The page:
Atlanta,
12
July
2012
|
10:38 PM
America/New_York

Teaching Children to Cope with Life-Changing Injury

To 12-year-old Sylvia Meredith, Shepherd Center was the perfect location for a superhero to do battle with his arch nemesis.

Sylvia, and her six siblings, spent weeks in early 2012 living in Shepherd Center’s Woodruff Family Residence Center while their dad, Tim Meredith, 42, of Bristol, Tenn., underwent rehabilitation for a stroke.

In a story Sylvia wrote during her dad’s rehabilitation, Batman became a patient at Shepherd Center after a car crash caused by The Joker. The Joker got so frustrated with Shepherd Center for doing such a thorough job in treating Batman that he set out to destroy the hospital.

The Joker foiled his own plan, though, when he fell off the roof of the hospital. The Joker then underwent rehabilitation at Shepherd Center before going to prison.

“I thought this would be a good way to say thank you to Shepherd Center and make them laugh,” says Sylvia, who sent her story to hospital co- founder Alana Shepherd. “I figured out a problem and a good solution to the problem. I tried to make Shepherd Center the hero.”

Former patient Tim Meredith and his family visit with neuropsychologist Catherine Rogers, far right, outside Shepherd Center’s Woodruff Family Residence Center, where the family stayed while he underwent rehabilitation for a brain injury.

The Meredith children, ranging in age from 8 months to 12, witnessed the heroics of the Shepherd Center staff on a daily basis. Alison Meredith, Tim’s wife, homeschools the children, and after consulting with Tim and counselors at Shepherd Center, she decided to relocate her family to Atlanta for the duration of Tim’s rehabilitation.

Catherine Rogers, Ph.D., a clinical neuropsychologist at Shepherd Center, says in this case, having the whole family participate in the daily therapeutic process was beneficial not only to Tim, but also to Alison and the children.

“One thing we recommend for families is to keep as much structure and routine for children as possible,” Dr. Rogers says. “For the Merediths, with the kids being homeschooled, it would have been more disruptive for them to be apart from their parents when they were so used to being together during the days and evenings.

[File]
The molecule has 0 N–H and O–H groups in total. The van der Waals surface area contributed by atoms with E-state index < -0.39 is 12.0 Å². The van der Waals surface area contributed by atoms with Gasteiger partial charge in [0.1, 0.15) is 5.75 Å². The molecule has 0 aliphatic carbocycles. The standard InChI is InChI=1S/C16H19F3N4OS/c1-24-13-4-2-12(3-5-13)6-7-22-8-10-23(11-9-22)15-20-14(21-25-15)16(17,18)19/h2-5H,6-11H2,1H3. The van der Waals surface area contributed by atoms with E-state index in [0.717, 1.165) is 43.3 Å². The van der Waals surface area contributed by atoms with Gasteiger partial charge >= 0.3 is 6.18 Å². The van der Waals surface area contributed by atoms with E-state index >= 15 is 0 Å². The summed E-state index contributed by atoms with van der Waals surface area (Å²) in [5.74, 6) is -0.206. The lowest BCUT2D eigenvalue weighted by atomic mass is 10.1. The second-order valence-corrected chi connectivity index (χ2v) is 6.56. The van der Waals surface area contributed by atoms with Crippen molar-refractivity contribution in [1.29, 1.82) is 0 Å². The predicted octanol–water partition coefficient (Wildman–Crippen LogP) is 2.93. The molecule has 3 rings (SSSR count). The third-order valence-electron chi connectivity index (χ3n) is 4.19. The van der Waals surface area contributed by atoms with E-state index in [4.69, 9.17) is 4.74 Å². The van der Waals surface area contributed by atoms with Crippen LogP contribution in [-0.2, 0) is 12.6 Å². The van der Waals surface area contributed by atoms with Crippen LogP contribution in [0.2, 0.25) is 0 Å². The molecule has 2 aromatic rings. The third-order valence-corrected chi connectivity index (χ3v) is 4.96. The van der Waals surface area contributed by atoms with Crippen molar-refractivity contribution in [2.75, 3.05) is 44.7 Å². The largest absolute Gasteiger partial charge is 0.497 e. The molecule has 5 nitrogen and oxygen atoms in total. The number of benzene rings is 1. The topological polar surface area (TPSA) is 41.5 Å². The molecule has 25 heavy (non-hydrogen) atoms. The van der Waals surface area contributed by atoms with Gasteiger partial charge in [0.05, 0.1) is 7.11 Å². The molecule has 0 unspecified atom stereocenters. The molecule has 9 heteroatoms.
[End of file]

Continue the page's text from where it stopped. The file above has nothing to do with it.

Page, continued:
“It’s amazing, given that they have seven children, how orderly things were and how well they did being on the Acquired Brain Injury Unit.”

Alison knew the stay in Atlanta would be a disruptive time for the children. The question was, “Would it be more helpful, in the long run, to have the children with their dad?”

“I asked three of my closest friends, ‘Am I nuts?’ before bringing the kids,” she says. “Everyone agreed with what I was thinking. So the kids were packed up and brought down to Atlanta. The kids learned in a real way that family matters, and you drop everything and do what it takes to love Dad.”

Shortly after experiencing strokes caused by 
an iliac aneurysm, Tim’s chances of survival were poor, according to his doctors in Tennessee. But the Meredith family never lost hope, instead choosing to pray and then to focus on things they could control.

Tim, who was discharged from Shepherd Center in late March, says he is proud of his children and thankful for how the hospital staff helped them understand and cope with his injury.

“For Sylvia and Peter (age 10), this will be a defining part of their childhood,” Tim says. “It’s all been hard on them, but I think it would have been harder for them to stay at home. They got to come together around their dad and saw me take this journey. I think it strengthened them.”

Dr. Rogers says that being at Shepherd Center was not only good for the kids, but helped in Tim’s recovery.
“It made a big difference with his mood having the contact with his family,” she notes. “It helped emotionally, but also physically, because he was so motivated to do the work involved with therapy, in large part, because he was surrounded by his family.”